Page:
How pharmacists can boost sales of over-the-counter medicines

Joanna Mills, consumer and influencer insight manager at specialist over-the-counter pharmaceutical company Perrigo, uses examples from Warman-Freed pharmacy in London to explain how pharmacists can increase their sales of non-prescription products.

Members of the team at Warman-Freed pharmacy

Source: Courtesy of Warman-Freed

Joanna Mills says there are several promotional measures any retailer can put in place to increase revenue

As community pharmacies come under increasing financial pressure, it is worth giving some thought to how to boost sales of over-the-counter (OTC) medicines and products to increase much-needed revenue.

Investing in an expensive sales and marketing consultant or a fancy advertising agency is a luxury most pharmacies cannot afford —and do not actually need — but there are several simple promotional measures any retailer can put in place to keep tills ringing.

Having a strong identity, and a clear sense of what your business is and why your customers should choose to shop with you, are recipes for commercial success. But how does a pharmacy go about defining and developing this all-important unique personality? The team at Warman-Freed pharmacy, Perrigo’s centre for pharmacy learning in North London, looked at how to create a strong identity when it was rebranded in 2014.

Initial impressions suggested that the London pharmacy had a recognisable local identity but closer analysis revealed the message was not as strong as it could be. Externally, window displays centred on premium beauty, not health, and there were no icons or cues about the pharmacy services available. Inside, the retail layout of OTC products made self-selection difficult and there was no mention of late opening hours. It was evident that some work was needed on the Warman-Freed ‘brand’ to stand a chance of driving OTC sales.

Building a brand

When building a brand identity, many companies focus on the wrong priorities. A brand is not a cool logo, a suite of corporate colours, or a catchy slogan. It is not what a company says about itself. A brand is what customers, staff, suppliers or competitors think when they hear a company name.

Source: Courtesy of Warman-Freed

Warman-Freed pharmacy, Perrigo’s centre for pharmacy learning in North London, was rebranded in 2014

Everything a strong brand says and does reflects what it wants to be and underscores its customers’ sense of what it is. John Lewis and Poundland are good examples of brands that have accomplished this well. John Lewis is renowned for great customer service and quality that offers good value, while everyone knows that Poundland offers products at one low price.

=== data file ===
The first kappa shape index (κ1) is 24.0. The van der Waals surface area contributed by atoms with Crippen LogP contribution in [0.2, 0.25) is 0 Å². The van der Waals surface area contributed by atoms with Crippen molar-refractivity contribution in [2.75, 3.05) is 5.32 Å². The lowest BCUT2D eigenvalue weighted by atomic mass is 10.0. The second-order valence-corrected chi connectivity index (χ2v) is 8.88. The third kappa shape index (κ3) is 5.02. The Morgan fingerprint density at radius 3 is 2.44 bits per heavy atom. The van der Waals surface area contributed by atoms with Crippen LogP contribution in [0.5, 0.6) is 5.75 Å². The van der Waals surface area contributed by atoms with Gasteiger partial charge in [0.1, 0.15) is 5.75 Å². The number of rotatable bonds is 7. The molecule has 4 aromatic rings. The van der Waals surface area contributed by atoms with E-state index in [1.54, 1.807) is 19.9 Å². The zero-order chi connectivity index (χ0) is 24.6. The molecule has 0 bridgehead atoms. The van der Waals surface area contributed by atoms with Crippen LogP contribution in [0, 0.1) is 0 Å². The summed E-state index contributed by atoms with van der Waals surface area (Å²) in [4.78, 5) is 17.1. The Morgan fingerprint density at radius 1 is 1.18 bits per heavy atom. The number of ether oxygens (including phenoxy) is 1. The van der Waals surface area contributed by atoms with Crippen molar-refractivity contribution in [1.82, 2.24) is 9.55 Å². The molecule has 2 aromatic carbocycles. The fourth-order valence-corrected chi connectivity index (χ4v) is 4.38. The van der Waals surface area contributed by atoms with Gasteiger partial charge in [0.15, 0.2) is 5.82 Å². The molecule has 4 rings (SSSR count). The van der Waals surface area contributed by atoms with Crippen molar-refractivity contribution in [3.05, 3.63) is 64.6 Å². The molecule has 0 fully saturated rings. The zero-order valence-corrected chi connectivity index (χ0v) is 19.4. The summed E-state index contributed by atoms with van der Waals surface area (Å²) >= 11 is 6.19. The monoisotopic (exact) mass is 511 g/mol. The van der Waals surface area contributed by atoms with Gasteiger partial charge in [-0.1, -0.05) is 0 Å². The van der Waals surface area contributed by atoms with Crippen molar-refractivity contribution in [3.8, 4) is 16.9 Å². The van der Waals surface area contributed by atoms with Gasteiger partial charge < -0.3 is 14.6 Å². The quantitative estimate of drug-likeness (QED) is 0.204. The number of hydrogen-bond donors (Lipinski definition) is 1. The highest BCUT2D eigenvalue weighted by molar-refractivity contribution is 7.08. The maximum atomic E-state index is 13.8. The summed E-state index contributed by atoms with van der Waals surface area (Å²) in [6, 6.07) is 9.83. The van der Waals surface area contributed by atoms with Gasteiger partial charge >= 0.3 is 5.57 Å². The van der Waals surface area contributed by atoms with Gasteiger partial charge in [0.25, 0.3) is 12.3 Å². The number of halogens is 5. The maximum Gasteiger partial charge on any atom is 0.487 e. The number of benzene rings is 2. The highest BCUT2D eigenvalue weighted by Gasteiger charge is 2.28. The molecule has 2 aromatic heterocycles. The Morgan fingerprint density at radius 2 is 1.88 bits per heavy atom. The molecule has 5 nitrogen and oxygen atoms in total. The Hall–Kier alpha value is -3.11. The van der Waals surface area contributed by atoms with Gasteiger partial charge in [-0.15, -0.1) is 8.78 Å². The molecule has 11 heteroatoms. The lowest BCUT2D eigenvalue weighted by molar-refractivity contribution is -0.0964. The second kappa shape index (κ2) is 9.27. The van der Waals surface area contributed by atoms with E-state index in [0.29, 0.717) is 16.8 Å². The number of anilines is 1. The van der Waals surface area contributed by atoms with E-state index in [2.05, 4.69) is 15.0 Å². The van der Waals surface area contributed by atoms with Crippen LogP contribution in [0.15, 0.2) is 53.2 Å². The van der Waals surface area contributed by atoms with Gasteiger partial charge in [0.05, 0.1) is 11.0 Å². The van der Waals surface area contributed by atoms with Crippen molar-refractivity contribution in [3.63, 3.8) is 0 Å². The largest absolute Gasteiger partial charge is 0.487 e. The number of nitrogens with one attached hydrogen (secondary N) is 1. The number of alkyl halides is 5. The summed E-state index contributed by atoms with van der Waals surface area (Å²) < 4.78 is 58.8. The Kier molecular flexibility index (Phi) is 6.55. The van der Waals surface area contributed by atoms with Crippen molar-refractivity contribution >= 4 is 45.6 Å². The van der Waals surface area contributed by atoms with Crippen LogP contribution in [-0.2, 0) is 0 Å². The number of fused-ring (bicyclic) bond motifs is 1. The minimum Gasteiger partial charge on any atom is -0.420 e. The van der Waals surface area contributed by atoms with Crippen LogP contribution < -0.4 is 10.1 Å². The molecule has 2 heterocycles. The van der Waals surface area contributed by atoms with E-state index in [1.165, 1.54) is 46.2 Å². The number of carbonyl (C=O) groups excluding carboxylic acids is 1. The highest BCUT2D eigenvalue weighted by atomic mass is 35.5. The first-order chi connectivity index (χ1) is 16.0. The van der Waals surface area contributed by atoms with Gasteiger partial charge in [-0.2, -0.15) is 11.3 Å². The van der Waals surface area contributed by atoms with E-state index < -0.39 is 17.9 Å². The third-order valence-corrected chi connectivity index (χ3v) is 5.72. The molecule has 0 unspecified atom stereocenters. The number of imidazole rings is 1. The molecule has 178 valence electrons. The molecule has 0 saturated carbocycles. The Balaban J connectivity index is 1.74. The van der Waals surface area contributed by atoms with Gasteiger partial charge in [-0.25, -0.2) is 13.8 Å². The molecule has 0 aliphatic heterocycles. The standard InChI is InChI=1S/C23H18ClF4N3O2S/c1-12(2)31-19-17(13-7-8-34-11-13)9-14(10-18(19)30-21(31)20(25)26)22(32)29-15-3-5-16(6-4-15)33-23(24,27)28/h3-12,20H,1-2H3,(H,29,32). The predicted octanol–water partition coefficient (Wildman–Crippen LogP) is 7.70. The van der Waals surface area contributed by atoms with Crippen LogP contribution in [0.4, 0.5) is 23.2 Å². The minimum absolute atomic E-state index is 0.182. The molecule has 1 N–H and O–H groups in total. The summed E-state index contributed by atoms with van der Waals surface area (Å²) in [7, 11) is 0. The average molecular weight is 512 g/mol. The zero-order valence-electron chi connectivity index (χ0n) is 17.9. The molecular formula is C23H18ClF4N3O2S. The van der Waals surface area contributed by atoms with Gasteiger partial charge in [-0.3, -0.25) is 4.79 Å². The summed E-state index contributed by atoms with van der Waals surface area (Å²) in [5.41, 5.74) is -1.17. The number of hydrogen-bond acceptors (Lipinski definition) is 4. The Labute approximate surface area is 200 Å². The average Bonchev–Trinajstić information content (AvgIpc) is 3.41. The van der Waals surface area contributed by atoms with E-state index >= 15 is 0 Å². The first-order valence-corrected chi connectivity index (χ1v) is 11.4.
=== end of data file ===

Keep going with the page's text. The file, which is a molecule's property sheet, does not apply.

It is no different for community pharmacies. If you are clear and decisive about your identity, customers will come to know exactly what to expect each time they walk through the door, making them more likely to embrace the services on offer and engage with the retail offering.

Asking a few questions can help give you the best chance of success over the counter. What is it that you do well? Where do you want to be in the future? Who are your customers? And finally how do you, or could you, make yourself different to your local competitors? For example, your staff might be renowned for always being willing to go the extra mile. You may, for example, have a long heritage in the area and be an established part of the community. Perhaps you are known for your traditional values, or, at the other end of the spectrum, your high-tech approach. When a conscious decision has been made about what you are striving to achieve, this can provide a firm foundation for decision making.

No brand can be all things to all people so it is important to concentrate on a small number of core qualities and aims. Similarly, truly great brands never compromise on their identity and once you have decided what you stand for, it is crucial that this runs through everything you do. All activities, from staff training to product displays, must reinforce this brand identity.

Finding out as much as you can about the unique requirements of customers in your area is a useful exercise. For example, a colleague had twins at a specialist neonatal ward for premature babies. When he needed to get specialist infant formula, the neighbouring pharmacy offered no supplies for premature babies and therefore had to order products in. The pharmacy owner had failed to see that he had a ready market for a whole range of products that were not on sale in his store.

Choosing the right products for your customers

If your pharmacy brand is concerned with what your customers think and feel about you, the other side of the marketing coin is what you know and understand about your customers. Maintaining identity is essential and a core range will be dictated by your identity. If you provide prescriptions for several schools locally, for example, consider developing the child health category and complementary products. If you have an older demographic locally, consider a range of mobility products.